Services.  Another challenge is managing all the bills.  Never before has the cost of services been so expensive.  The cost has increased along with the number of services people use. Think about it:  cell phone, satellite, internet and security systems are taking their share of your income. The hardest, if not impossible, part  is giving-up something that you have come to cherish as convenient or entertaining for your children and you. Perhaps the service is even described as essential.  Deciding what you can live without or at the very least reducing the cost of the service package may free some much-needed cash required elsewhere.      

How are you coping?  What have you had to reduce or eliminate so money was free for other goals and dreams?  What have you had to do to rise to the challenge of raising a family?  Many of us face the same challenges.  We can learn from each other.  The information and advice a financial planner shares is up to you to accept or discard. 


Thursday, May 21, 2015

Keeping Your Commitments

© <a href="">roibul</a> | <a href=""></a> - <a href="">Wooden Stakes Photo</a>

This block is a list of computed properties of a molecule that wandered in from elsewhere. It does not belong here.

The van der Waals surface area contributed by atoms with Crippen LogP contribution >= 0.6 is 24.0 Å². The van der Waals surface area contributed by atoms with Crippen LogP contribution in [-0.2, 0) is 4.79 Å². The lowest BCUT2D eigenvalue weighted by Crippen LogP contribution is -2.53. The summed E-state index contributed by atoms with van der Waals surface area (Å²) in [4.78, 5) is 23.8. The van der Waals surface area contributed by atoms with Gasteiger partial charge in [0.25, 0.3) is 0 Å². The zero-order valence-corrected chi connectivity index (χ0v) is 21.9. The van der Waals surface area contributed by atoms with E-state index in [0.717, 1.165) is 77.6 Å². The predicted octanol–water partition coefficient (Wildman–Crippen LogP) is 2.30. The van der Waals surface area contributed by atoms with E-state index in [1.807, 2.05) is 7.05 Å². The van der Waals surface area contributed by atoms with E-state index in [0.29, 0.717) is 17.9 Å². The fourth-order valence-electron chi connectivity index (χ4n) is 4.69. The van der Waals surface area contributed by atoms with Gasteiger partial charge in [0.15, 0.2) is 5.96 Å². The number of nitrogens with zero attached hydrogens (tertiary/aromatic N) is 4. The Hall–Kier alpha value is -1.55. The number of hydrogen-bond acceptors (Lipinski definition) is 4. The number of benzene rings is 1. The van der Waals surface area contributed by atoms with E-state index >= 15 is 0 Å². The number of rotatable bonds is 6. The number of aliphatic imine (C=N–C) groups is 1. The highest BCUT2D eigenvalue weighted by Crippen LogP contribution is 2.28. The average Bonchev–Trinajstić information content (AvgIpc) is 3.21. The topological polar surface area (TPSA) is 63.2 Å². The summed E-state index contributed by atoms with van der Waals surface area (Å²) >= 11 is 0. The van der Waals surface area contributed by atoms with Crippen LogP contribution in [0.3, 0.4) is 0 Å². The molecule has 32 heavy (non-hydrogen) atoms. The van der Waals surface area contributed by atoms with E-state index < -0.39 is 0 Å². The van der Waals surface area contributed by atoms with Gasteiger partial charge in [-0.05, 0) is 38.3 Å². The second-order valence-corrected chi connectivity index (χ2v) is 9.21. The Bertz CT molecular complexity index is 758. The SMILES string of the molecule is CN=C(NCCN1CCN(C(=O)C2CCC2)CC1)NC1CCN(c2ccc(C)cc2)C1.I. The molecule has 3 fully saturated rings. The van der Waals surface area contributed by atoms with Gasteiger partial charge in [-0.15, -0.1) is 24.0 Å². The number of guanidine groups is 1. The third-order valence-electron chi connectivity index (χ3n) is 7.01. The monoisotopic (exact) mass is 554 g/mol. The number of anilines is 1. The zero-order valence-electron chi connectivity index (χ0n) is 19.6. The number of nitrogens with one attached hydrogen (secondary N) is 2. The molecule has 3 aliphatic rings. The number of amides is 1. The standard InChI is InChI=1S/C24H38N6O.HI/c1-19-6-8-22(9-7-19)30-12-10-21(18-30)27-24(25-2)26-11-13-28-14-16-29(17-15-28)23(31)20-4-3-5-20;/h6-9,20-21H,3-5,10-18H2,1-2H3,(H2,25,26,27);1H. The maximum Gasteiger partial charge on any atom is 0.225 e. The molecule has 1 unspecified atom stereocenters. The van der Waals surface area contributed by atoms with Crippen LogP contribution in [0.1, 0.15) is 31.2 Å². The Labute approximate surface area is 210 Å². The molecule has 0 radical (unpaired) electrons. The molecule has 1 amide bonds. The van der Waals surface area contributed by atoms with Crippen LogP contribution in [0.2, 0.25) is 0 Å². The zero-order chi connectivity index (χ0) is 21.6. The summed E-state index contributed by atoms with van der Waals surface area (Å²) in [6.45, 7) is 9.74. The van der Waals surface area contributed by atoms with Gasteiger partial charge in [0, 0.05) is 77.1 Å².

Making a commitment is similar to pounding a stake in the ground and taking a stand for something you firmly believe in and value. You vow to take action and follow through on your promise. 

In life, people make commitments to the ones they love by their actions:

* The husband who supports his wife while she endures chemotherapy.

* The wife who stays in a marriage even though her husband is an alcoholic.

* The single parent who remains committed to being the best parent in raising her children.

I was inspired to write about “keeping your commitments” as I prepared a presentation for our Toastmasters group.  Toastmasters is an organization which helps people develop their communication and leadership skills in a no-pressure, supportive, and safe environment.  The presentation about “Keeping Your Commitment” speaks about the importance of being faithful to the Toastmaster’s Promise.  When we make any commitment or promise, we vow to be responsible and dedicated to someone or something.